GoodBytes How many wifi's does it have?

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    No doubt about it. It's been about 2 years I have my U2410, and I am still amazed by it.
     
  7. Andre_B

    Andre_B Minimodder

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    Is it better to use DisplayPort if you're able to ?

    I'm currently using DVI.
     
  8. GoodBytes

    GoodBytes How many wifi's does it have?

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    In your case (assuming you care about 10-bit color support, let alone the exact setup to get it to work), the only advantage you'll get, is that you don't have the 2 screws on the plug anymore.

    Other advantages of DisplayPort
    -> Consumes less power than DVI (great for laptops)
    -> Supports more plug-in and out before potential breakage (great for laptops)
    -> Smaller plug (great for laptop)
    -> Has a special version of it for the internal monitor of a laptop, which consumes much less power than the current standard.
    -> If supported, can output Audio like HDMI
    -> If supported, can output Aux source (so whatever you want (well manufacture wants): USB, Firewire, Ethernet, Thunderbolt, etc...
    -> If supported by graphic card AND monitor (monitor needs a DisplayPort OUT connection as well), can be daisy chained up to 4x 1920x1200 monitor from 1 plug on the graphic card.
    -> Support longer wire length than HDMI
    -> Like DVI (but unlike HDMI), it feature a system to ensure that data sent from the graphic card is identically received by the monitor (so colors that the monitor receives is always exact from the graphic card.. now it would be the turn of the monitor and user settings of the monitor to display them correctly)
    -> Support 10, 12 and 16-bit colors per channels.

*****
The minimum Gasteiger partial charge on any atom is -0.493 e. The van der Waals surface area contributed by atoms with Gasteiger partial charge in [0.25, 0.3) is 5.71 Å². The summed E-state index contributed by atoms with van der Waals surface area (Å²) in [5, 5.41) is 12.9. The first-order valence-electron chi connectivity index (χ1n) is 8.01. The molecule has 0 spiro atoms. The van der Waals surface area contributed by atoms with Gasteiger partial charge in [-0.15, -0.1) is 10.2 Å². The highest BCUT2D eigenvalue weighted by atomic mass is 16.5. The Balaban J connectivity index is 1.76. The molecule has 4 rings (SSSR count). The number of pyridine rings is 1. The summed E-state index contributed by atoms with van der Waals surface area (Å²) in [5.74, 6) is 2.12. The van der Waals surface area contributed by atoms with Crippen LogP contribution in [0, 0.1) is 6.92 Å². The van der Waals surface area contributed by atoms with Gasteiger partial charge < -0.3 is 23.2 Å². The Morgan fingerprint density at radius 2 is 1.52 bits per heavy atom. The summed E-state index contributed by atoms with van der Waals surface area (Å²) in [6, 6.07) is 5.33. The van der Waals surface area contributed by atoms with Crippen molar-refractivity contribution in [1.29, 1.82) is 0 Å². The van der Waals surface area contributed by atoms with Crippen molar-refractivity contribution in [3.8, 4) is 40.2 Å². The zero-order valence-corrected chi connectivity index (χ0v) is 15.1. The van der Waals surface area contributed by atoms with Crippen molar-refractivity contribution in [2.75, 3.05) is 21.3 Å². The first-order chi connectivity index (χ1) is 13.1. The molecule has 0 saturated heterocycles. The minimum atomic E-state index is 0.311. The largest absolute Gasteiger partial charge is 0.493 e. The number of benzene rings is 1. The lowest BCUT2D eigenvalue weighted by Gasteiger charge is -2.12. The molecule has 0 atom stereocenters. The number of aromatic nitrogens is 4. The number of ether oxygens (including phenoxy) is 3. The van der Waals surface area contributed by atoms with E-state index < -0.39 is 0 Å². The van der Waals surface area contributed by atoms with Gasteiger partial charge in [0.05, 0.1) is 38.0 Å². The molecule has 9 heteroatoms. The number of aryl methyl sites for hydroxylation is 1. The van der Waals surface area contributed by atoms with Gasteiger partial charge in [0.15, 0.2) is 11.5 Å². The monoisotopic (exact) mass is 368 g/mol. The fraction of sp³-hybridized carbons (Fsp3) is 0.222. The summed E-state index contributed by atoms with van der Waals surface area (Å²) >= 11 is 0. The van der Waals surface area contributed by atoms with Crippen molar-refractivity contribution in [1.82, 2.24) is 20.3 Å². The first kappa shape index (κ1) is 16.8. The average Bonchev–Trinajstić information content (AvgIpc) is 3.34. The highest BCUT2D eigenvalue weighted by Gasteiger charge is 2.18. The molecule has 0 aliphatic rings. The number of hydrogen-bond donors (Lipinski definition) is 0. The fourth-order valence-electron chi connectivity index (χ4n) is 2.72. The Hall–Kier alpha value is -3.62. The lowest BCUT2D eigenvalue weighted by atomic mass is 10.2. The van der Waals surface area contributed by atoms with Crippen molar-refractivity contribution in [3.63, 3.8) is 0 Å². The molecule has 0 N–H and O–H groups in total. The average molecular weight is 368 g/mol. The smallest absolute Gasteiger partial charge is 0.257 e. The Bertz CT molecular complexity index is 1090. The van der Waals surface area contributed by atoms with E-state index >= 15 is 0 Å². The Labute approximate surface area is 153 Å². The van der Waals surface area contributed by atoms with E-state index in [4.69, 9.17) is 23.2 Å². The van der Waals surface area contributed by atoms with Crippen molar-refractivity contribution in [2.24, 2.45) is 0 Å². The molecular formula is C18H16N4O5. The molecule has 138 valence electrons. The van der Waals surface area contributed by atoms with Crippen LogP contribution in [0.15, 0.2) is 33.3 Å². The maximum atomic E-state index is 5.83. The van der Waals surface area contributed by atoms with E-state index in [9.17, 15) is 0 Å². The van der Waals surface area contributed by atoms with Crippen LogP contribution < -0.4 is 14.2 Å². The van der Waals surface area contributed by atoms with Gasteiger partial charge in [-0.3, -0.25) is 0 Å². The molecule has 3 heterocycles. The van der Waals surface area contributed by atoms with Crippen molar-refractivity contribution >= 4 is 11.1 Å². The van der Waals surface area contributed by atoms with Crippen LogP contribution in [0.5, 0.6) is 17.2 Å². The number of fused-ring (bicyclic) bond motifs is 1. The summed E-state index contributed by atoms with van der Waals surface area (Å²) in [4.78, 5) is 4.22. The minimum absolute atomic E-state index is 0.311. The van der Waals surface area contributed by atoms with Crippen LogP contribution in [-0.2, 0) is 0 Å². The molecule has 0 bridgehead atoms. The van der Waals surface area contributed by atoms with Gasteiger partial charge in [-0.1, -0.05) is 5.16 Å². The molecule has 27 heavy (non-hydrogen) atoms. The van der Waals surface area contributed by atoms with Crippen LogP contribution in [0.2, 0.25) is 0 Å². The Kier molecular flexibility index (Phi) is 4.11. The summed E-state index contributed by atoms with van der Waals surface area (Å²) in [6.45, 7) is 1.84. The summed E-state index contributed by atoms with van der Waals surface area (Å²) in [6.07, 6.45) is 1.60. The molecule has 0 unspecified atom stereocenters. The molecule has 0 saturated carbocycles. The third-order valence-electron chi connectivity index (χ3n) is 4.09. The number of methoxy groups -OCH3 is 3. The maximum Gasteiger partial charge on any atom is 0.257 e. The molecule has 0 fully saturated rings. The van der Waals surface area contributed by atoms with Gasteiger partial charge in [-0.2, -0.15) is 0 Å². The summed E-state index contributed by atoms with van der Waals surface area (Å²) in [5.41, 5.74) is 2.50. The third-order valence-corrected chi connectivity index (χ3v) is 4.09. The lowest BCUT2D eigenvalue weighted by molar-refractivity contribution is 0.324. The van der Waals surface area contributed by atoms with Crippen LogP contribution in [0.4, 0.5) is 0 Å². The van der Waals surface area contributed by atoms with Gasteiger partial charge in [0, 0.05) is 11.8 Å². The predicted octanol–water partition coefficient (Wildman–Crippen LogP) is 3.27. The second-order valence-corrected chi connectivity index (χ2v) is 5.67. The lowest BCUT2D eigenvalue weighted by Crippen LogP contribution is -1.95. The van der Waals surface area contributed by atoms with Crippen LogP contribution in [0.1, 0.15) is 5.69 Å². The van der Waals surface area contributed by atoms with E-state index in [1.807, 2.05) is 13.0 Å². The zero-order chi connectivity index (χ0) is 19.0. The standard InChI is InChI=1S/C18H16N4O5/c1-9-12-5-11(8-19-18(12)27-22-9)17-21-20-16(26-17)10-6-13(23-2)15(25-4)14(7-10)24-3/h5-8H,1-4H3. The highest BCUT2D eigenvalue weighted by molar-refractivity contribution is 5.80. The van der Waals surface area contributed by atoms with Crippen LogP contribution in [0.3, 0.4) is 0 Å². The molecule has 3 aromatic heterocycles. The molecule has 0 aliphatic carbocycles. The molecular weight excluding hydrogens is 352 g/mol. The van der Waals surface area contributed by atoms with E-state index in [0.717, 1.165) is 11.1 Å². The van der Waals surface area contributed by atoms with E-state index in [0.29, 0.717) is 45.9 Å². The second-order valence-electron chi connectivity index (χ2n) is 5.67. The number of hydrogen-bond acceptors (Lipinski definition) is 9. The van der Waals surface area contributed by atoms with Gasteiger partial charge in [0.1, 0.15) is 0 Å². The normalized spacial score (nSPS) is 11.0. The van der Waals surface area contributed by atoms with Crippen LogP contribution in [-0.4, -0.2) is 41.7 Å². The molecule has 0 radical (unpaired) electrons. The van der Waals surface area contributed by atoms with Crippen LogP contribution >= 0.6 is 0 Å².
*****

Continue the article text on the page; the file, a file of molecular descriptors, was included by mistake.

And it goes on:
-> Support higher resolutions than DVI.
    -> Cost less to make the cable than HDMI and DVI.
    -> Unlike HDMI, but like DVI, no royalty fees.
    -> Can be converted down with a single inexpensive adapter to HDMI (max res 1920x1200, this is a limitation of most HDMI operated device, including your monitor (my guess is because of teh super high royalty fees of the latest HDMI connector, to support higher resolutions) or to DVI (see downside bellow)

    Downside of DisplayPort:
    -> If you use a passive DisplayPort to DVI adapter (about 8-12$ Canadian/US), max resolution is 1920x1200, due that it can only convert down to a single-link DVI. So if you have a laptop with DisplayPort, that you want to connect via DVI on a larger than 1920x1200 monitor, you need to purchase an activate converter, which costs about 100$ Canadian/US today.
     
  9. Andre_B

    Andre_B Minimodder

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    Thanks!

    DVI for me then.
     
  10. Maximilian

    Maximilian WC Virgin

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    Nice monitor, welcome to the club!

    Although I am now thinking of sticking mine on the marketplace and going with three 23/24" screens... hmm
     
  11. wyx087

    wyx087 Homeworld 3 is happening!!

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    awesome guide GB, but this is what i think should be set: (copy+pasted yours, but bolded my modified parts)

    -> Have the monitor connected to DVI or DisplayPort
    -> Go on the monitor full menu, and go under Color Settings. In there, set Mode Selection to Graphics, and set Present Mode to Adobe RGB.
    -> Now go to Start menu on your computer > type: color, and start the Color Management panel.
    -> From there, check the box: Use my settings for this device
    -> Click on Add button, and select Adobe RGB virtual device model. And set it to default.
    -> Click on Advanced tag, change Device profile to "System Default (sRGB IEC61966-2.1).
    ->
    Click on Close.
    and don't forget a restart.

    i have started editing RAW files shot under AdobeRGB in Photoshop and Lightroom. with system default, everything looks wrong. with only AdobeRGB set and don't change Device profile, Adobe software looks right but every other programs look wrong. with everything set as i layed out above, exported photos in sRGB colour space opened by windows photo preview looks the same as AdobeRGB RAW files in Lightroom.

    follow the above steps also ensure games don't look over saturated because all programs will use sRGB colour space while those use AdobeRGB will also be able to stretch its legs. :thumb:



    for the 10-bit colour thing, GB, basically you are saying we need non-reference cards or a gtx 680? even then there's question of whether Geforce Forceware supports 10-bits :(
     
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  12. User-sam

    User-sam When in doubt, follow your nose.

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    Goodbytes strikes again with awesomeness! :D

    Very Nice read thank's for the tips.